Native. Perennial. Propagates by seeds and by rootstocks.

Time of bloom: Late July to October.

Seed-time: September to November.

Range: New Brunswick to the Northwest Territory, southward to Florida, Missouri, and Nebraska. Habitat: Rich, moist soil; damp fields and meadows, sides of streams and ditches.

A beautiful plant but a bad weed, usually growing in large patches, formed by means of its long, creeping rootstocks. Stem erect, two to four feet tall, slightly angled and ridged, much branched and bushy. Leaves alternate, lance-shaped to linear, one to four inches long but only a quarter-inch wide or less, three- to five-nerved, minutely rough-hairy on the edges and on the under side of the nerves, pointed at both ends, entire, sessile. Heads in many dense, corymbose, small clusters at the ends of the short, leafy branches, forming altogether a large, flat-topped cluster; the heads are large for Goldenrod, about a quarter-inch high, deep yellow, fragrant, with many more rays than disk-florets, both kinds fertile; bracts of the involucre oblong and somewhat viscid. Achenes broadest at the top, downy-hairy, with fine, bristly pappus. The Goldenrods frequently serve as hosts for several species of mildew and rust, which makes them still more undesirable as neighbors to plants of better quality. (Fig. 297.)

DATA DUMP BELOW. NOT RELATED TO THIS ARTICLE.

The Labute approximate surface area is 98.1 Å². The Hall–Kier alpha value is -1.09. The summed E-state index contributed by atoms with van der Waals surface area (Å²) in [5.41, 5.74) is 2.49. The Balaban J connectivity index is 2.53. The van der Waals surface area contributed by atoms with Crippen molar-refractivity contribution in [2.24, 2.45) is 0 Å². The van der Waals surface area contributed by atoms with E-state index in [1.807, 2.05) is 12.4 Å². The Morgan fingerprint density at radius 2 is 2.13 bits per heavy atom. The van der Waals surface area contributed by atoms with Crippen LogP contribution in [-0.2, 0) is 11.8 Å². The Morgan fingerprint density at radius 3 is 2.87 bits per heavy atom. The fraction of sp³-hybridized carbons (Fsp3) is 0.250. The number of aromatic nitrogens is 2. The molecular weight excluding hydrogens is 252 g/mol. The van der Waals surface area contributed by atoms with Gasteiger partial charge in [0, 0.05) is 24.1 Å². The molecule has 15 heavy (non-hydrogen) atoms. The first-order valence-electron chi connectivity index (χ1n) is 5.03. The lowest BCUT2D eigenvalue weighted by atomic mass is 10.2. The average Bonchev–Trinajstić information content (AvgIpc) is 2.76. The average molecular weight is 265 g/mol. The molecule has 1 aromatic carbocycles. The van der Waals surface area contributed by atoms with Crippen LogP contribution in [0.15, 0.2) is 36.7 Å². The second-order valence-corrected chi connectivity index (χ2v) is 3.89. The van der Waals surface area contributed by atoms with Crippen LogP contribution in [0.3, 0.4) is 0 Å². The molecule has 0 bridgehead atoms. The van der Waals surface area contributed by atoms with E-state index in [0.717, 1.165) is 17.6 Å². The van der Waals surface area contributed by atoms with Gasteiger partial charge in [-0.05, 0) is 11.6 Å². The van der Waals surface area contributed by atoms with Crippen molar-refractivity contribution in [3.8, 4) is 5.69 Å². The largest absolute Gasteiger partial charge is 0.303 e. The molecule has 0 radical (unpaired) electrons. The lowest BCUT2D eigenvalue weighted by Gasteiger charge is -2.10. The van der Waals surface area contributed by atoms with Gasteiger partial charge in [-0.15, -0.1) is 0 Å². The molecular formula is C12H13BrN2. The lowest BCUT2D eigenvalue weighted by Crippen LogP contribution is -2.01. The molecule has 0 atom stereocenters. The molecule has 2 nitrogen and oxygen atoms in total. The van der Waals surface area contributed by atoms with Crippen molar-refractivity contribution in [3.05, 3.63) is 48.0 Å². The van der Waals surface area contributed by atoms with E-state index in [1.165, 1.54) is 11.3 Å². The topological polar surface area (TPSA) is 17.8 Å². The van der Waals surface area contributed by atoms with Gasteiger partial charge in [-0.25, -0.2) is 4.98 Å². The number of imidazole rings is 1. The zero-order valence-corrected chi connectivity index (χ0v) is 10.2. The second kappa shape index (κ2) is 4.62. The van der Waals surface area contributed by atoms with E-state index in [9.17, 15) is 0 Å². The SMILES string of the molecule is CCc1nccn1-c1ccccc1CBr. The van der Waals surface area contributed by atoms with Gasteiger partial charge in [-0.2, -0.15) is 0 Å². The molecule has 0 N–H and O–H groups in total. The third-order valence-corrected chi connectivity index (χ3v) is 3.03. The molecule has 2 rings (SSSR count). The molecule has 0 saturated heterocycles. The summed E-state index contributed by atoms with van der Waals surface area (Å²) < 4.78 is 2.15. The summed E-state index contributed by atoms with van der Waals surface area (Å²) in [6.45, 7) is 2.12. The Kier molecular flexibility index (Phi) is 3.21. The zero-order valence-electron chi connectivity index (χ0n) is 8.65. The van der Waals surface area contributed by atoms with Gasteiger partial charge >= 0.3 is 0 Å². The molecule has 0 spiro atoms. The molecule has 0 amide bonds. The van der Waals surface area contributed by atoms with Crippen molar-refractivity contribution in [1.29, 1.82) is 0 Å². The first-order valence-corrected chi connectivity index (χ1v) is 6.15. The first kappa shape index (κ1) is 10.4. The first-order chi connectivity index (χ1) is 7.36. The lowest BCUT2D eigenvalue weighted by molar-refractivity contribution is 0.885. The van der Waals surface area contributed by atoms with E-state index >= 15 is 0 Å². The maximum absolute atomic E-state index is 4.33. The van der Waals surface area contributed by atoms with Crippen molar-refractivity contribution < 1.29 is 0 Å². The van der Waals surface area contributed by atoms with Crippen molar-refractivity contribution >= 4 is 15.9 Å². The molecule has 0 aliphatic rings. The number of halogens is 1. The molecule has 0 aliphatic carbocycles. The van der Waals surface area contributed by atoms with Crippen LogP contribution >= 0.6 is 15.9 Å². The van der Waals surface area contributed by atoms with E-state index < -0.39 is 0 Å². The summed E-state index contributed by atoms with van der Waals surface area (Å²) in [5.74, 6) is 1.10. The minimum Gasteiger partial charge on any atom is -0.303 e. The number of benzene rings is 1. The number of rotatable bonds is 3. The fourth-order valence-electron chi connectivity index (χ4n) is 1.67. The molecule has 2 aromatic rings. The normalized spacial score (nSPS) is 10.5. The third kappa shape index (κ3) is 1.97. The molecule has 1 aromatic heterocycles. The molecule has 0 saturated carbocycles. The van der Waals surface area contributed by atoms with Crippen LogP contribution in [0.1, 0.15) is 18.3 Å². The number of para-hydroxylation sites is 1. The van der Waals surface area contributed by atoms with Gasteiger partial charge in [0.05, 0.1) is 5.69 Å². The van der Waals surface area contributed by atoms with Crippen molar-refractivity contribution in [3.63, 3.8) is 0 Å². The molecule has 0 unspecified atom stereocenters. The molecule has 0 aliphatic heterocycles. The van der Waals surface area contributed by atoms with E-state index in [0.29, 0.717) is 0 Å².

Means Of Control

The creeping rootstocks are horizontal and not far below the surface, and may be destroyed by shallow fall plowing, which exposes them to alternate freezing and thawing and to shrivel in sun and wind. Better drainage helps in keeping the ground free from new invasion. Of course all flowering stalks should be cut when the plants are in first bloom, in order to prevent seed development.

Fig. 297.   Narrow leaved Goldenrod (Soli dago graminifolia). X 1/4.

Fig. 297. - Narrow-leaved Goldenrod (Soli-dago graminifolia). X 1/4.